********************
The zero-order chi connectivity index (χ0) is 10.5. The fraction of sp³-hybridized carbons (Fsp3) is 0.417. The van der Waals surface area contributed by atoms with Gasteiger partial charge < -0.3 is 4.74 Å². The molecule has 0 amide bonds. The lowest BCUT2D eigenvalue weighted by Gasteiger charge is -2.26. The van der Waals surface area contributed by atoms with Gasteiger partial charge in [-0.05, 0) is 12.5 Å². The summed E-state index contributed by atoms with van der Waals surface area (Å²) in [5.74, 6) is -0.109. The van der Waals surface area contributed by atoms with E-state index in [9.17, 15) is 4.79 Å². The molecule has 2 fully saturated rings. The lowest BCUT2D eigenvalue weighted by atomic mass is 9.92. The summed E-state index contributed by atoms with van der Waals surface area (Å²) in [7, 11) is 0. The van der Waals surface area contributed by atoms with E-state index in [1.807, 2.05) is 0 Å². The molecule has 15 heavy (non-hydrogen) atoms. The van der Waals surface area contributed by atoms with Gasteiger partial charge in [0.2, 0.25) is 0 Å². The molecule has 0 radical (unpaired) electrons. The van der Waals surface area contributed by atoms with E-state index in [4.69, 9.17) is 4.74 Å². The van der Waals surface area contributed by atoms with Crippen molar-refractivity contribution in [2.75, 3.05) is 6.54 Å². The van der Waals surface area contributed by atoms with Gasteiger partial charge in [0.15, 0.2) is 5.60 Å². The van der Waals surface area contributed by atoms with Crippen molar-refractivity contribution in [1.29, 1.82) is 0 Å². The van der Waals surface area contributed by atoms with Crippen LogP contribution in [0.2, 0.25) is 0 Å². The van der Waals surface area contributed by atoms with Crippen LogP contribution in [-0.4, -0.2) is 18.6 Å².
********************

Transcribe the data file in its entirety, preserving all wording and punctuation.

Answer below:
The zero-order chi connectivity index (χ0) is 10.5. The fraction of sp³-hybridized carbons (Fsp3) is 0.417. The van der Waals surface area contributed by atoms with Gasteiger partial charge < -0.3 is 4.74 Å². The molecule has 0 amide bonds. The lowest BCUT2D eigenvalue weighted by Gasteiger charge is -2.26. The van der Waals surface area contributed by atoms with Gasteiger partial charge in [-0.05, 0) is 12.5 Å². The summed E-state index contributed by atoms with van der Waals surface area (Å²) in [5.74, 6) is -0.109. The van der Waals surface area contributed by atoms with E-state index in [9.17, 15) is 4.79 Å². The molecule has 2 fully saturated rings. The lowest BCUT2D eigenvalue weighted by atomic mass is 9.92. The summed E-state index contributed by atoms with van der Waals surface area (Å²) in [7, 11) is 0. The van der Waals surface area contributed by atoms with E-state index in [1.807, 2.05) is 0 Å². The molecule has 15 heavy (non-hydrogen) atoms. The van der Waals surface area contributed by atoms with Gasteiger partial charge in [0.2, 0.25) is 0 Å². The molecule has 0 radical (unpaired) electrons. The van der Waals surface area contributed by atoms with E-state index in [4.69, 9.17) is 4.74 Å². The van der Waals surface area contributed by atoms with Crippen molar-refractivity contribution in [2.75, 3.05) is 6.54 Å². The van der Waals surface area contributed by atoms with Gasteiger partial charge in [0.15, 0.2) is 5.60 Å². The van der Waals surface area contributed by atoms with Crippen molar-refractivity contribution in [1.29, 1.82) is 0 Å². The van der Waals surface area contributed by atoms with Crippen LogP contribution in [0.2, 0.25) is 0 Å². The van der Waals surface area contributed by atoms with Crippen LogP contribution in [-0.4, -0.2) is 18.6 Å².